101 - Concealment & Cover
| 101 Articles |
Attacks & Actions
|LPG Articles (Intermediate)|
|LOTS Articles (Advanced)|
- This article is part of Warmachine University's Crash Course (101) series, which is "Basic Training" aimed at new players who are still learning the core rules.
Concealment gives you +2 DEF, and Cover gives you +4 DEF. Couldn't be simpler, right? Wrong.
"Intervening terrain" vs "Completely within the terrain"
When it comes to concealment & cover, there is important distinction to make when it comes to the "type" of terrain. It generally falls within two categories:
- "Area" terrain such as forests, swamps, patches of rubble, etc.
- Models can stop within this terrain, so a lot of people use 2d terrain. I prefer "2.5d terrain" which is a flat base with removable elements that I can shuffle around if/when they get in the way of models.
- Area terrain only provides defensive bonuses for models that are completely within the terrain.
- Area terrain doesn't provide bonuses for models partially within the area, or behind the area but within 1".
- "Object" terrain such as buildings, crates, hedges, walls, obstacles, etc
- Models cannot stop in this terrain, so more people use 3d for this. Some people still prefer 2d terrain to make it easier to measure when models move over this terrain, such as flying models.
- Object terrain only provides bonuses for models behind it and within 1".
Of course, you can always agree to play different terrain rules with your opponent.
Terrain is covered further in 101 - Terrain.
Shooting across terrain at an angle
Refer to the diagram. It is quite obvious that the grey Indictor is gaining a cover bonus vs the red Trencher, and not gaining a cover bonus vs the green Trencher. But what about the blue Trenchers? Somewhere along that line, you transition from "got cover" to "don't got cover".
To determine this, you apply this rule:
- Page 49 of the 2020.02 edition of the core rulebook
A model with concealment, either granted by being within 1˝ of a terrain feature that provides concealment in relation to its attacker or from another effect, gains +2 DEF against ranged and magic attack rolls.
(Cover has similar wording, and grants +4 DEF.)
So you get out your 1" measuring tool, line that up between the target model and the piece of scenery, then extend that line out towards the attacker. If the attacker is fully on the "clear side" of the line, then the target doesn't get cover/concealment.
Note that if you're using the War Table website (which these screenshots are from), you can quite simply give the target a 1" aura to help you line things up.
Ignoring terrain for Line of Sight (LOS) vs Ignoring terrain entirely
If you have an ability that allows you to ignore terrain for LOS (such as Mage Sight), then you don't get to ignore that terrain for concealment/cover.
The reason for this is because determining LOS is a seperate step from determining cover/concealment. Consider the scenario where your target is 3/4 hidden behind the corner of a building:
- You've got fully unobscured view of 25% of the target. Any line you draw between the attacker and the target that doesn't go through the building is your LOS line.
- You've got fully blocked view of 75% of the target. Any line you draw that does go through the building is their concealment/cover line (if they're within 1" of the terrain, as per above).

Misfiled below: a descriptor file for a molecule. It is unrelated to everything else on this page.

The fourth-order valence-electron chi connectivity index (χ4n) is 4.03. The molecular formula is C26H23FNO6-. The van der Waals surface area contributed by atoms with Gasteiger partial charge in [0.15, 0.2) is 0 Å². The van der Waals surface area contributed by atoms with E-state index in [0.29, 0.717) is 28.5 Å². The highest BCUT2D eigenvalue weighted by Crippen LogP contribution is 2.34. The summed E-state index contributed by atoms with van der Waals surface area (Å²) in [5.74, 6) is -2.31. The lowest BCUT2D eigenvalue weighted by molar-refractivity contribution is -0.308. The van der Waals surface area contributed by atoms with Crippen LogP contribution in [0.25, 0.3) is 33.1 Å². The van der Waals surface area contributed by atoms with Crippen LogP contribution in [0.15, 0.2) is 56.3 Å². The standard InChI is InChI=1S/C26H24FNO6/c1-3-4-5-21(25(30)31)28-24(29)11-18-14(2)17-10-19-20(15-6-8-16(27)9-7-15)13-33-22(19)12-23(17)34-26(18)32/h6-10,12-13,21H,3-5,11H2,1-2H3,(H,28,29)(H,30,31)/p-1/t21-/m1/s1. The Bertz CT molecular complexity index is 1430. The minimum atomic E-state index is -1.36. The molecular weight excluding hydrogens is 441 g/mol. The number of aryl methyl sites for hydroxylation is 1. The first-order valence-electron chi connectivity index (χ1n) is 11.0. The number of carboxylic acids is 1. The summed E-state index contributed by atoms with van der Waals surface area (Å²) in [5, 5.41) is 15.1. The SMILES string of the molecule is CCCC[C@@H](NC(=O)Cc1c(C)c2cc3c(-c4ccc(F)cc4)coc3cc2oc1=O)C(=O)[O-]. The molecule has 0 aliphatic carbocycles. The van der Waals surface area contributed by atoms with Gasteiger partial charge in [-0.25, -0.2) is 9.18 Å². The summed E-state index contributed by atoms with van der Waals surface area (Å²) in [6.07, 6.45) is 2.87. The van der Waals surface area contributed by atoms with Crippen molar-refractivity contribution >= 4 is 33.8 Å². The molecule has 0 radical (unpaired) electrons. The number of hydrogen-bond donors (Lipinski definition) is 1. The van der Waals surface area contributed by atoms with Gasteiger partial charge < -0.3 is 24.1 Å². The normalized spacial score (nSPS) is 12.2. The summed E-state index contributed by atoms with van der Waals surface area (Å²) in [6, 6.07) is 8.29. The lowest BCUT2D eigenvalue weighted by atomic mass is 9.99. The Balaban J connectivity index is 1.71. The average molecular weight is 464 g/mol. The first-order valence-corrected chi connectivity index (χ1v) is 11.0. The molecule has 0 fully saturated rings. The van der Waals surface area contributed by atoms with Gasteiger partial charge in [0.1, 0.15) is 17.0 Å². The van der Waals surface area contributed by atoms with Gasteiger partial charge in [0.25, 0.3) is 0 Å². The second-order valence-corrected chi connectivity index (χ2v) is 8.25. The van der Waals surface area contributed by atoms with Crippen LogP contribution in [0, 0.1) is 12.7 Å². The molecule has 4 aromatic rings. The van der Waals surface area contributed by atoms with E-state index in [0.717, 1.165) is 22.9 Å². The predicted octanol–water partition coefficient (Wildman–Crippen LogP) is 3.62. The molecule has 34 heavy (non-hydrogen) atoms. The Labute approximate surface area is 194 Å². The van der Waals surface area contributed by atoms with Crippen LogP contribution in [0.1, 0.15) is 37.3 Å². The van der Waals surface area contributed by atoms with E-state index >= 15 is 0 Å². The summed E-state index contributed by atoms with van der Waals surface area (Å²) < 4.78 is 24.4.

In this scenario, there is no way that the LOS line can be the same as the cover/concealment line. They must be two seperate steps.
Now consider the same scenario but you get to ignore buildings when determining LOS. Step 1 becomes easy, but Step 2 still exists and therefore the target still gets concealment/cover from the building (if they're within 1") - even though you're ignoring the building for LOS!
- Quite often abilities that ignore LOS will also ignore cover/concealment which renders this discussion moot. (For example Phantom Seeker).
- Roadblock lets a model grant other models cover as if the Roadblock model were an obstacle. If you have a way of ignoring the Roadblock model for LOS, you still need to do step 2 as per above.
Several spells place "wall templates" into play (such as Wall of Fire). Unless the spell says otherwise, these templates are not terrain pieces and do not provide defensive bonuses to models within 1" the same way a normal wall would. (Infernal Ruling)
Wall Templates are 4" long by 0.75" wide (Infernal Ruling)
See also Category:Wall
You don't get cover or concealment vs melee attacks. Instead you get +2 DEF if there is any type of intervening obstacle/obstruction anywhere between you and the attacker..
- Unlike ranged/magic attacks, you don't need to be within 1" of the intervening terrain to claim the bonus vs melee attacks.
- Not all types of terrain count as "intervening terrain" for the purposes of this melee DEF bonus.
- "Area terrain" never gives the melee DEF bonus.
- "Area terrain" is defined as terrain that gives bonuses to models "completely within" it. For example, patches of forest and rubble. (Infernal Ruling)
Ranged & Magic Attackers
Sometimes a model will be able to make a ranged or magic attack even when they're in melee with you. A well-known example is Gunfighter.
In this case, the shooter does not ignore cover or concealment (even though melee attacks normally do). For example, if a Gunfighter and his target are both in a forest, and the Gunfighter makes a ranged attack, the defender will get +2 DEF for being in a forest even if the two models are B2B.